Secretary general of Organisation of Islamic Cooperation speaks in Jakarta at conference on the role of women in development
JAKARTA (TrustLaw) - The secretary general of the Organisation of Islamic Cooperation on Tuesday urged countries to abolish female genital mutilation (FGM), saying the practice was against Islam and human rights.
"This practice is a ritual that has survived over centuries and must be stopped as Islam does not support it," Ekmeleddin Ihsanoglu said, at the opening of the intergovernmental organisation's 4th conference on the role of women in development, in Indonesia's capital Jakarta.
Ihsanoglu said female genital mutilation is "a hazardous practice that endangers the physical and psychological health of girls and women," and called on OIC member countries to take measures, including passing legislation, to prohibit it.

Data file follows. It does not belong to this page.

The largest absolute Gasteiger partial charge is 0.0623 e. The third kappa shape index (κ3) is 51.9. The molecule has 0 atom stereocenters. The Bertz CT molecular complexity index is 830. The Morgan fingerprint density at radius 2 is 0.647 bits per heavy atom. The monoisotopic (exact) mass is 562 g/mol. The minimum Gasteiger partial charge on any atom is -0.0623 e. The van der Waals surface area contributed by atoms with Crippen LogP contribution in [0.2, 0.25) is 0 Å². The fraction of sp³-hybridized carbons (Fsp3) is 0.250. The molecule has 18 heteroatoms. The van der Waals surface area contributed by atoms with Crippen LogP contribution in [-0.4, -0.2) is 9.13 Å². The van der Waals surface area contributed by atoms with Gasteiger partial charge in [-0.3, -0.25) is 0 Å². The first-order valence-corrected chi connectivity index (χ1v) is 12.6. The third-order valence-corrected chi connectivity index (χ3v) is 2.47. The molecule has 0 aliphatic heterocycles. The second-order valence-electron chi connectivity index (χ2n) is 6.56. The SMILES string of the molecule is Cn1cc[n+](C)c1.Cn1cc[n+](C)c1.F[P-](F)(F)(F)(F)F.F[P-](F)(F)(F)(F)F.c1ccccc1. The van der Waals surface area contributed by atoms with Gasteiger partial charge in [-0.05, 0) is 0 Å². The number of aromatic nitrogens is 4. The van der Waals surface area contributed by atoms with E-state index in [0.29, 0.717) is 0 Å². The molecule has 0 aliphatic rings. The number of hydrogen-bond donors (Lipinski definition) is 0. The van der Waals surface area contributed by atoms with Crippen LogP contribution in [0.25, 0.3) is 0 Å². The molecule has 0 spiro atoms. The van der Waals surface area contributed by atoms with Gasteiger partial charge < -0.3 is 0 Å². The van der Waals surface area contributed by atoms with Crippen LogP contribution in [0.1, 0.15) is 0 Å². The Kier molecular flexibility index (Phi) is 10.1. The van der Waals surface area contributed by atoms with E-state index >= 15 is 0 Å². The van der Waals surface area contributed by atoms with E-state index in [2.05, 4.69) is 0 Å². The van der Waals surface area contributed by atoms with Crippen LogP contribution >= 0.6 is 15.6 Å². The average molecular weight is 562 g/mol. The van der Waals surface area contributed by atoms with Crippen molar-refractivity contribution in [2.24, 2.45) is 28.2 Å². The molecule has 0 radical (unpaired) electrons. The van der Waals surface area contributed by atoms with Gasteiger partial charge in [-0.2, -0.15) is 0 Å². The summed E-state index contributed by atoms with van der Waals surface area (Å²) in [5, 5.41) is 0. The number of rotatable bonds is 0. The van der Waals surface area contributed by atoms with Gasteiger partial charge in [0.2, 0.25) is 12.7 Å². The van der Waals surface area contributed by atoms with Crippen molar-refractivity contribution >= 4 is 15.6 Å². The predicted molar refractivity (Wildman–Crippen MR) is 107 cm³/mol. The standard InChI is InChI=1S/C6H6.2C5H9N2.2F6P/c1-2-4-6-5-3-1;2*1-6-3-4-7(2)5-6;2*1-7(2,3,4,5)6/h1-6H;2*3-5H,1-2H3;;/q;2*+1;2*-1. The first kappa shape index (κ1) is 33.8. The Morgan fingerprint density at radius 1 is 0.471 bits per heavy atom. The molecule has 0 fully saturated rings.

"Female genital mutilation is a violation of human rights of girls and women," he said.
UN Women’s Executive Director Michelle Bachelet agreed with Ihsanoglu. At a press conference, she said there is an "international consensus that female genital mutilation is not acceptable."
"There's no base on any religion (and) no religious text supports something like that," she said.
"Having said that, in many places FGM is a social norm, so it's important not only to have laws, but it's also important to work with community leaders, with religious leaders and the mothers of the children... to try to change a social norm that is harming girls," she added.
Female genital mutilation in Indonesia came under the spotlight recently after a journalist wrote an article in a British newspaper last month recounting a ceremony in 2006, in which 248 girls were circumcised in a village in the city of Bandung in West Java.
Indonesian Health Minister Nafsiah Mboi has said that female circumcision, as the practice is called in the country, was largely symbolic and did not constitute genital mutilation.
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